The method for laundering clothing or fabrics according to the present invention protects the fibers in the cloth by preferentially wetting the cloth fibers. However, the wetting takes place on the fiber surface and, thus, prevents the water from contacting and absorbing into the fiber causing water damage. As used in this invention the term water damage refers to shrinkage, wrinkling, dye fading, dye transfer, loss of sizing, pilling, felting, 5 fiber weakening and fiber relaxation. However, many of these types of damage require repeated washing to manifest the damage. In contrast, shrinkage can be seen in only one wash cycle and many of the remaining water damage effects will be manifest in the same cloth after several washings. Therefore, shrinkage water damage is the most important and immediate type of damage. It is also easily measured by standard laboratory tests which o correlate well to effects in actual usage.

Without intending to limit the invention to any theory of operation or mechanism of action, it is believed that by preferentially adsorbing on the surface of the cloth fiber a solvent selected for such characteristics, the absorbency of water into the fiber is hindered and, thus, damage caused by water is decreased. This feature is obtained by the method 5 of laundering a cloth article in an aqueous admixture whereby water damage to the cloth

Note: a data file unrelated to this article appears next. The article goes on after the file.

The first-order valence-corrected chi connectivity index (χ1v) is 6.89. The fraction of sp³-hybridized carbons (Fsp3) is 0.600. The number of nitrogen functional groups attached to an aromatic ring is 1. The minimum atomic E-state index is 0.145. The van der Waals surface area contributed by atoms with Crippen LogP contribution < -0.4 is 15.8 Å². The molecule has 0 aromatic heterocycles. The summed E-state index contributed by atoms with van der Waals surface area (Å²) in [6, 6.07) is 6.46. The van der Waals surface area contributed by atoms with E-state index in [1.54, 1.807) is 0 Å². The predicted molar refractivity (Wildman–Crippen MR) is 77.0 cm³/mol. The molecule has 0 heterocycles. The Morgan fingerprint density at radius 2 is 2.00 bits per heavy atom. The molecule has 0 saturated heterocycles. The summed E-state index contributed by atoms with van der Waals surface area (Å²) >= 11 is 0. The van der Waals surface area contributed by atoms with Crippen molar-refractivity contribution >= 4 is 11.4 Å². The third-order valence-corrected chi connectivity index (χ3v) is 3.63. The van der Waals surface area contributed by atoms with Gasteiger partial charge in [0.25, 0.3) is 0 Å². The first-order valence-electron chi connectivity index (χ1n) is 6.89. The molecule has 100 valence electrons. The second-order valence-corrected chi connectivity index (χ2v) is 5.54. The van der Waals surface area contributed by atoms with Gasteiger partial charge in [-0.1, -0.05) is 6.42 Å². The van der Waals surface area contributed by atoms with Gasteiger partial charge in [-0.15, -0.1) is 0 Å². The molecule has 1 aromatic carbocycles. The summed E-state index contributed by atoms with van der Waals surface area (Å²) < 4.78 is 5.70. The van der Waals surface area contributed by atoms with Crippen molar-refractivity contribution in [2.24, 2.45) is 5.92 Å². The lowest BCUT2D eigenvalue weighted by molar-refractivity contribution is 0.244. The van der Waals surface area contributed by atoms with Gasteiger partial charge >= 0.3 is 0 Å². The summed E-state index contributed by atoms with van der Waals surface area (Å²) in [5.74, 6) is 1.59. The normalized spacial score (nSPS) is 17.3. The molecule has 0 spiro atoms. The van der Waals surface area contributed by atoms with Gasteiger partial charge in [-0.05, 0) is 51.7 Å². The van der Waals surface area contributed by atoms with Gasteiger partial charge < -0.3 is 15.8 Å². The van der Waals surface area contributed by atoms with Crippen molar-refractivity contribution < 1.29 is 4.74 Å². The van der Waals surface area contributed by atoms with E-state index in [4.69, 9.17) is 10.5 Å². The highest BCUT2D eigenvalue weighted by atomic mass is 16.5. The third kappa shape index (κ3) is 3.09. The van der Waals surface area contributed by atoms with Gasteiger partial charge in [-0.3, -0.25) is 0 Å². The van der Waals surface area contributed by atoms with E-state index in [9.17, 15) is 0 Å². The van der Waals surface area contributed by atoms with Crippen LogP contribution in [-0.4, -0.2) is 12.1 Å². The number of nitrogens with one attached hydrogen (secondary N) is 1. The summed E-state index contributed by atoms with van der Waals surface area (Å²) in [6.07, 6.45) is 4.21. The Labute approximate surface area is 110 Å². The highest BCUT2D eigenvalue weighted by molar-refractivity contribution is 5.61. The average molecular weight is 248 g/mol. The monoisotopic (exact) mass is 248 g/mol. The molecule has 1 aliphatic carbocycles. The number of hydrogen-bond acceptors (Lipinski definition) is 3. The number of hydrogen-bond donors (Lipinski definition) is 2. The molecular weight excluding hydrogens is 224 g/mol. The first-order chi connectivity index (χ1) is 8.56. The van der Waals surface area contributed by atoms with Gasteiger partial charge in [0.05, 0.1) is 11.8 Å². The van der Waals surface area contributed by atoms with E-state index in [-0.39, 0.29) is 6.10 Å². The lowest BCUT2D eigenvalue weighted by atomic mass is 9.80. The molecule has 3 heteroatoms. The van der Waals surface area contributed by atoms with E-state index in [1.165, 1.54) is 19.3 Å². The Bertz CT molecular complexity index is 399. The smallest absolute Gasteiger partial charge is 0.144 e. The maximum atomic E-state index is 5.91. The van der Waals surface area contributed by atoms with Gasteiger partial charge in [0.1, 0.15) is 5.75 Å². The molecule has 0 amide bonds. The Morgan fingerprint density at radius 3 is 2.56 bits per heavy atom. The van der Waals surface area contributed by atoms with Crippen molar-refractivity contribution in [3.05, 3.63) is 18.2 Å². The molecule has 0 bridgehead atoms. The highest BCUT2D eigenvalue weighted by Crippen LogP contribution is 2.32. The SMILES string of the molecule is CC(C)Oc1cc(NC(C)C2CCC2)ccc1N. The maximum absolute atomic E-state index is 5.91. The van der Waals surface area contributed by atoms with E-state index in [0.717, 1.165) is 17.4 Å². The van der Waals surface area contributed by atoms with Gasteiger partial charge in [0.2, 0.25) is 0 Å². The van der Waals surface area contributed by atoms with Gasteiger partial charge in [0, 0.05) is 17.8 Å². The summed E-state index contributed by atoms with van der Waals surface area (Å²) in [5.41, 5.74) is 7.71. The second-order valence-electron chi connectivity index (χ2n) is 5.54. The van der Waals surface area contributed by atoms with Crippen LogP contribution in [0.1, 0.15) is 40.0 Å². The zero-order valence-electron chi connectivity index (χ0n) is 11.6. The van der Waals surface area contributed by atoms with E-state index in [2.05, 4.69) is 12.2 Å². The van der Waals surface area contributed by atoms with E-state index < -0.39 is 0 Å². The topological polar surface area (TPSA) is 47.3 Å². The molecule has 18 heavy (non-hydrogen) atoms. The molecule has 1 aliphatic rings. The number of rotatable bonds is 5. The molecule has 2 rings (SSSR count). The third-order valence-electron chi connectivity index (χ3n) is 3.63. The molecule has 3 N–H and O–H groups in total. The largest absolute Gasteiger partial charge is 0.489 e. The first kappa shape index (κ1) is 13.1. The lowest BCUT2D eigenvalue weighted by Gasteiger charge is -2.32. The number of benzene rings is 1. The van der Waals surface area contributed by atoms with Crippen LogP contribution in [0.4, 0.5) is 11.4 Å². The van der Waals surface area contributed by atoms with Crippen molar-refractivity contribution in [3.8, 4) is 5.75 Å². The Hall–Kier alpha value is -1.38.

.1. article is decreased compared to that caused by laundering in water alone, the method comprising contacting the cloth article with a solvent having a competing adsorption on the cloth article and in the presence of water. Adsorption means contact and adhesion of a thin layer of molecules to the surface of a solid body or liquid. Absorption, in contrast, connotes the liquid taking into the bulk of the cloth fiber.